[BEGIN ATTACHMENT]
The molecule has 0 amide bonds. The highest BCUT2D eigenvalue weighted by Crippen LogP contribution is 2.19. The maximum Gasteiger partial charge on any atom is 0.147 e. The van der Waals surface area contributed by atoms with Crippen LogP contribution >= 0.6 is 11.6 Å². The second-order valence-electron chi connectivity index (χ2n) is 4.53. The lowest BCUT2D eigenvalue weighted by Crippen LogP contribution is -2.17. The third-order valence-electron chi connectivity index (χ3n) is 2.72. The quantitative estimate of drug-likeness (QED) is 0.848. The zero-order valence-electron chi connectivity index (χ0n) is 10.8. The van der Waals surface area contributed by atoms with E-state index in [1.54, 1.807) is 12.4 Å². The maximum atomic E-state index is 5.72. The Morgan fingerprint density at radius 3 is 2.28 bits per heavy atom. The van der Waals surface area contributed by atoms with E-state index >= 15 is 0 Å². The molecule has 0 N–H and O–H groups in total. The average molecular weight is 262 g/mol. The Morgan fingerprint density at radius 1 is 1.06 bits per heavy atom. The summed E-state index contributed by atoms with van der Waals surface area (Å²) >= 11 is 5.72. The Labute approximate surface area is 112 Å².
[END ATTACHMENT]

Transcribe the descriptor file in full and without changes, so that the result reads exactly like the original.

The molecule has 0 amide bonds. The highest BCUT2D eigenvalue weighted by Crippen LogP contribution is 2.19. The maximum Gasteiger partial charge on any atom is 0.147 e. The van der Waals surface area contributed by atoms with Crippen LogP contribution >= 0.6 is 11.6 Å². The second-order valence-electron chi connectivity index (χ2n) is 4.53. The lowest BCUT2D eigenvalue weighted by Crippen LogP contribution is -2.17. The third-order valence-electron chi connectivity index (χ3n) is 2.72. The quantitative estimate of drug-likeness (QED) is 0.848. The zero-order valence-electron chi connectivity index (χ0n) is 10.8. The van der Waals surface area contributed by atoms with E-state index in [1.54, 1.807) is 12.4 Å². The maximum atomic E-state index is 5.72. The Morgan fingerprint density at radius 3 is 2.28 bits per heavy atom. The van der Waals surface area contributed by atoms with E-state index >= 15 is 0 Å². The molecule has 0 N–H and O–H groups in total. The average molecular weight is 262 g/mol. The Morgan fingerprint density at radius 1 is 1.06 bits per heavy atom. The summed E-state index contributed by atoms with van der Waals surface area (Å²) >= 11 is 5.72. The Labute approximate surface area is 112 Å².